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Depression: 21st Century Solutions + The Dark Side of Wheat

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Article Publish Status: FREE
Abstract Title:

Gut Dysbiosis in Animals Due to Environmental Chemical Exposures.

Abstract Source:

Front Cell Infect Microbiol. 2017 ;7:396. Epub 2017 Sep 8. PMID: 28936425

Abstract Author(s):

Cheryl S Rosenfeld

Article Affiliation:

Cheryl S Rosenfeld

Abstract:

The gut microbiome consists of over 10(3)-10(4) microorganism inhabitants that together possess 150 times more genes that the human genome and thus should be considered an"organ"in of itself. Such communities of bacteria are in dynamic flux and susceptible to changes in host environment and body condition. In turn, gut microbiome disturbances can affect health status of the host. Gut dysbiosis might result in obesity, diabetes, gastrointestinal, immunological, and neurobehavioral disorders. Such host diseases can originate due to shifts in microbiota favoring more pathogenic species that produce various virulence factors, such as lipopolysaccharide. Bacterial virulence factors and metabolites may be transmitted to distal target sites, including the brain. Other potential mechanisms by which gut dysbiosis can affect the host include bacterial-produced metabolites, production of hormones and factors that mimic those produced by the host, and epimutations. All animals, including humans, are exposed daily to various environmental chemicals that can influence the gut microbiome. Exposure to such chemicals might lead to downstream systemic effects that occur secondary to gut microbiome disturbances. Increasing reports have shown that environmental chemical exposures can target both host and the resident gut microbiome. In this review, we will first consider the current knowledge of how endocrine disrupting chemicals (EDCs), heavy metals, air pollution, and nanoparticles can influence the gut microbiome. The second part of the review will consider how potential environmental chemical-induced gut microbiome changes might subsequently induce pathophysiological responses in the host, although definitive evidence for such effects is still lacking. By understanding how these chemicals result in gut dysbiosis, it may open up new remediation strategies in animals, including humans, exposed to such chemicals.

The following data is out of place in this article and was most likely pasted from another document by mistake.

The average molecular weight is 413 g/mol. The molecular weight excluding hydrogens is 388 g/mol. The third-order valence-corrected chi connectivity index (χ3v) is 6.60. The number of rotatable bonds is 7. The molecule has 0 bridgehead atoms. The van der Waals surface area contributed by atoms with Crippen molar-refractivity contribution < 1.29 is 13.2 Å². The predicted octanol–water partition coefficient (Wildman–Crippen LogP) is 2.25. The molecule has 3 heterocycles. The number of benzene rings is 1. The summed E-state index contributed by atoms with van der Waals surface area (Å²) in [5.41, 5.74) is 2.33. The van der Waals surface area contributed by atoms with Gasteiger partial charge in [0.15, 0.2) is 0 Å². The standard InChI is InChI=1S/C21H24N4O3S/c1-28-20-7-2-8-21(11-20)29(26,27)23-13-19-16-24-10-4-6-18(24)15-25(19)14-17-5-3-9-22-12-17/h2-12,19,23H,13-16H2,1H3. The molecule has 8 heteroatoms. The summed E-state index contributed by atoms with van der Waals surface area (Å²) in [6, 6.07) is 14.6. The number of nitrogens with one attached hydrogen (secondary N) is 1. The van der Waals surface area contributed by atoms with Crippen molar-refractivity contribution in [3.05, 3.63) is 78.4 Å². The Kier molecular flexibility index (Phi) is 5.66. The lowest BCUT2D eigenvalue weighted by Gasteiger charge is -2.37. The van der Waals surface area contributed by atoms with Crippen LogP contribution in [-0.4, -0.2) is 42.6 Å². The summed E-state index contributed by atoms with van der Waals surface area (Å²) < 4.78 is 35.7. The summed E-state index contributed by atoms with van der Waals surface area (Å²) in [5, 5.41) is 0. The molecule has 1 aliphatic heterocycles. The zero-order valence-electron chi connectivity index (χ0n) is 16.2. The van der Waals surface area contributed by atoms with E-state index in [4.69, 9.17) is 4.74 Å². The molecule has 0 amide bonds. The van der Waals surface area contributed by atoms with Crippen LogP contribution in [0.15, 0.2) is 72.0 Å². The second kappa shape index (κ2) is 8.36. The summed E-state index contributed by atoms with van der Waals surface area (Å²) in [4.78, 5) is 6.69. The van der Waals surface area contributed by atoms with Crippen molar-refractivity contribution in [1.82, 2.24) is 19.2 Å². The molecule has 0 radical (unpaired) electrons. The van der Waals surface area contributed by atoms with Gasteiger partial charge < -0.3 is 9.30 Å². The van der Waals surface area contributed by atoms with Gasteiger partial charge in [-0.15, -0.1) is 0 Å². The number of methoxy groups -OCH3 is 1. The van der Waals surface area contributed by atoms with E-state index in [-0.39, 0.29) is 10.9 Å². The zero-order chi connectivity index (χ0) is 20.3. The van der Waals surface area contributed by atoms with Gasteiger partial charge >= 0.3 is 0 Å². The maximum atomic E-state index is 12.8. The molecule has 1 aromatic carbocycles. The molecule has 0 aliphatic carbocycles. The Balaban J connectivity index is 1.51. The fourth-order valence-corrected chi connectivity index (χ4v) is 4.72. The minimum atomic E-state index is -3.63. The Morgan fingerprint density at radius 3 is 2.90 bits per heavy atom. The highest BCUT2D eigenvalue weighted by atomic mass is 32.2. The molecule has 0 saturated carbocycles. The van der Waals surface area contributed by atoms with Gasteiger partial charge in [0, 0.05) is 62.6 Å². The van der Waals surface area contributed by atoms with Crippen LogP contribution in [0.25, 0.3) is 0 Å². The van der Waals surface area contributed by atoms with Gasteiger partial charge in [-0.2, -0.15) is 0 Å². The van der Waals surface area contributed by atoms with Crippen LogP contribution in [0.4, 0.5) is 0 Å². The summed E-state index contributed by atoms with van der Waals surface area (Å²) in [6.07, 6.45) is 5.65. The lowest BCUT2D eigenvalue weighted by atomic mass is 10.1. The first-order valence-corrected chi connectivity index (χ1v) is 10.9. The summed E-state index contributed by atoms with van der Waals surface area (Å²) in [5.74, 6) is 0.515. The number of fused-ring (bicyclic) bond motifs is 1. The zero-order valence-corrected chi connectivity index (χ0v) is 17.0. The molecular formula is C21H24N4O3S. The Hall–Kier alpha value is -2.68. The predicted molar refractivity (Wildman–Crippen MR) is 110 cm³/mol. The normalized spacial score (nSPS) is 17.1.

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Sayer Ji
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Depression: 21st Century Solutions + The Dark Side of Wheat

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